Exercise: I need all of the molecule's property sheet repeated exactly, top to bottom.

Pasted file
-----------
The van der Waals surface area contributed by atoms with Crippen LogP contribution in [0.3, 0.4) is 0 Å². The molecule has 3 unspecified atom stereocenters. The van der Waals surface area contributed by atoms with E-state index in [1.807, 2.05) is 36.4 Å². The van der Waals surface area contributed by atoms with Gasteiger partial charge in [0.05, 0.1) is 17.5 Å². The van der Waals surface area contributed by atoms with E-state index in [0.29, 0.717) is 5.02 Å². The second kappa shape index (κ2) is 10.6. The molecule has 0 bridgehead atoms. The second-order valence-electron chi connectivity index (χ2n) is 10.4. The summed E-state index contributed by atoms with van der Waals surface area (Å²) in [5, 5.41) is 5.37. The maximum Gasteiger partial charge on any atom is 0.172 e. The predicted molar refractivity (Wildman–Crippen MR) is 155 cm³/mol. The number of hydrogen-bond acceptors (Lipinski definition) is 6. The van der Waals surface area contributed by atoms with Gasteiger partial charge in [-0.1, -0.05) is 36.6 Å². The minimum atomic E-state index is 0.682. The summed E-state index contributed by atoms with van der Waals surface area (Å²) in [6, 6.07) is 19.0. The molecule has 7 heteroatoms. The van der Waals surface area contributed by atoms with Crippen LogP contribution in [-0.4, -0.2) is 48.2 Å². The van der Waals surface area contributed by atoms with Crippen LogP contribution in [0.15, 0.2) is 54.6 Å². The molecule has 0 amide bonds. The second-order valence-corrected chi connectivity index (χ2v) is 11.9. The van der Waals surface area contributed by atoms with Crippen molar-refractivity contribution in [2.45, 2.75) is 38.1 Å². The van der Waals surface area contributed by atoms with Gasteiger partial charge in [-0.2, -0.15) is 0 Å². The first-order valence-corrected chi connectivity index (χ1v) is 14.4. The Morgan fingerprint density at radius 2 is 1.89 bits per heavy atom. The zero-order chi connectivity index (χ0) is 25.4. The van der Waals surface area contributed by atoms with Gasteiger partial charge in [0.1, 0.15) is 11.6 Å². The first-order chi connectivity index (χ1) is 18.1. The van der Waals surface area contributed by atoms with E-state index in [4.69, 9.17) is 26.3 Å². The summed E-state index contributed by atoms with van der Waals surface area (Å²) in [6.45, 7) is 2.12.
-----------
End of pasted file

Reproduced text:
The van der Waals surface area contributed by atoms with Crippen LogP contribution in [0.3, 0.4) is 0 Å². The molecule has 3 unspecified atom stereocenters. The van der Waals surface area contributed by atoms with E-state index in [1.807, 2.05) is 36.4 Å². The van der Waals surface area contributed by atoms with Gasteiger partial charge in [0.05, 0.1) is 17.5 Å². The van der Waals surface area contributed by atoms with E-state index in [0.29, 0.717) is 5.02 Å². The second kappa shape index (κ2) is 10.6. The molecule has 0 bridgehead atoms. The second-order valence-electron chi connectivity index (χ2n) is 10.4. The summed E-state index contributed by atoms with van der Waals surface area (Å²) in [5, 5.41) is 5.37. The maximum Gasteiger partial charge on any atom is 0.172 e. The predicted molar refractivity (Wildman–Crippen MR) is 155 cm³/mol. The number of hydrogen-bond acceptors (Lipinski definition) is 6. The van der Waals surface area contributed by atoms with Gasteiger partial charge in [-0.1, -0.05) is 36.6 Å². The minimum atomic E-state index is 0.682. The summed E-state index contributed by atoms with van der Waals surface area (Å²) in [6, 6.07) is 19.0. The molecule has 7 heteroatoms. The van der Waals surface area contributed by atoms with Crippen LogP contribution in [-0.4, -0.2) is 48.2 Å². The van der Waals surface area contributed by atoms with Crippen LogP contribution in [0.15, 0.2) is 54.6 Å². The molecule has 0 amide bonds. The second-order valence-corrected chi connectivity index (χ2v) is 11.9. The van der Waals surface area contributed by atoms with Crippen molar-refractivity contribution in [2.45, 2.75) is 38.1 Å². The van der Waals surface area contributed by atoms with Gasteiger partial charge in [-0.2, -0.15) is 0 Å². The first-order valence-corrected chi connectivity index (χ1v) is 14.4. The Morgan fingerprint density at radius 2 is 1.89 bits per heavy atom. The zero-order chi connectivity index (χ0) is 25.4. The van der Waals surface area contributed by atoms with Gasteiger partial charge in [0.1, 0.15) is 11.6 Å². The first-order chi connectivity index (χ1) is 18.1. The van der Waals surface area contributed by atoms with E-state index in [4.69, 9.17) is 26.3 Å². The summed E-state index contributed by atoms with van der Waals surface area (Å²) in [6.45, 7) is 2.12.